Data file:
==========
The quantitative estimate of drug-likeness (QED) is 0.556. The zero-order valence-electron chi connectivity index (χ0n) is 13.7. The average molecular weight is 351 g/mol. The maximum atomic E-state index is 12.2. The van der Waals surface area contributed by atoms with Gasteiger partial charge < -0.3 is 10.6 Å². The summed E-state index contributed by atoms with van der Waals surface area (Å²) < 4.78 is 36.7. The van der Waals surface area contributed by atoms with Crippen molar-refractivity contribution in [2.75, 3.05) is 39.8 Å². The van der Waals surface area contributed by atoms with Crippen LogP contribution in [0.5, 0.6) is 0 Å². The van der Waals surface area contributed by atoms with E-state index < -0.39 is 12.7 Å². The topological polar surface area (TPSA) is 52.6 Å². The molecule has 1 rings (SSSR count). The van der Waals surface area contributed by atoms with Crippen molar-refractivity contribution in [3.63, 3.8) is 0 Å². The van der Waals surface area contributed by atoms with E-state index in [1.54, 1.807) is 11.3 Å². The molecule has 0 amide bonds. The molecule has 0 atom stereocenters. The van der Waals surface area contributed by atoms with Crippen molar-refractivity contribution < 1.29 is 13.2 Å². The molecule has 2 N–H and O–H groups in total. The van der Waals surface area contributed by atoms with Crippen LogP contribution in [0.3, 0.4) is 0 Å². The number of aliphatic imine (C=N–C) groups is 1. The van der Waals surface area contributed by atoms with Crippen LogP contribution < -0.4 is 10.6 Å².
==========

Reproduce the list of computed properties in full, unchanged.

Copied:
The quantitative estimate of drug-likeness (QED) is 0.556. The zero-order valence-electron chi connectivity index (χ0n) is 13.7. The average molecular weight is 351 g/mol. The maximum atomic E-state index is 12.2. The van der Waals surface area contributed by atoms with Gasteiger partial charge < -0.3 is 10.6 Å². The summed E-state index contributed by atoms with van der Waals surface area (Å²) < 4.78 is 36.7. The van der Waals surface area contributed by atoms with Crippen molar-refractivity contribution in [2.75, 3.05) is 39.8 Å². The van der Waals surface area contributed by atoms with Crippen LogP contribution in [0.5, 0.6) is 0 Å². The van der Waals surface area contributed by atoms with E-state index < -0.39 is 12.7 Å². The topological polar surface area (TPSA) is 52.6 Å². The molecule has 1 rings (SSSR count). The van der Waals surface area contributed by atoms with Crippen molar-refractivity contribution in [3.63, 3.8) is 0 Å². The van der Waals surface area contributed by atoms with E-state index in [1.54, 1.807) is 11.3 Å². The molecule has 0 amide bonds. The molecule has 0 atom stereocenters. The van der Waals surface area contributed by atoms with Crippen molar-refractivity contribution < 1.29 is 13.2 Å². The molecule has 2 N–H and O–H groups in total. The van der Waals surface area contributed by atoms with Crippen LogP contribution in [0.3, 0.4) is 0 Å². The number of aliphatic imine (C=N–C) groups is 1. The van der Waals surface area contributed by atoms with Crippen LogP contribution < -0.4 is 10.6 Å².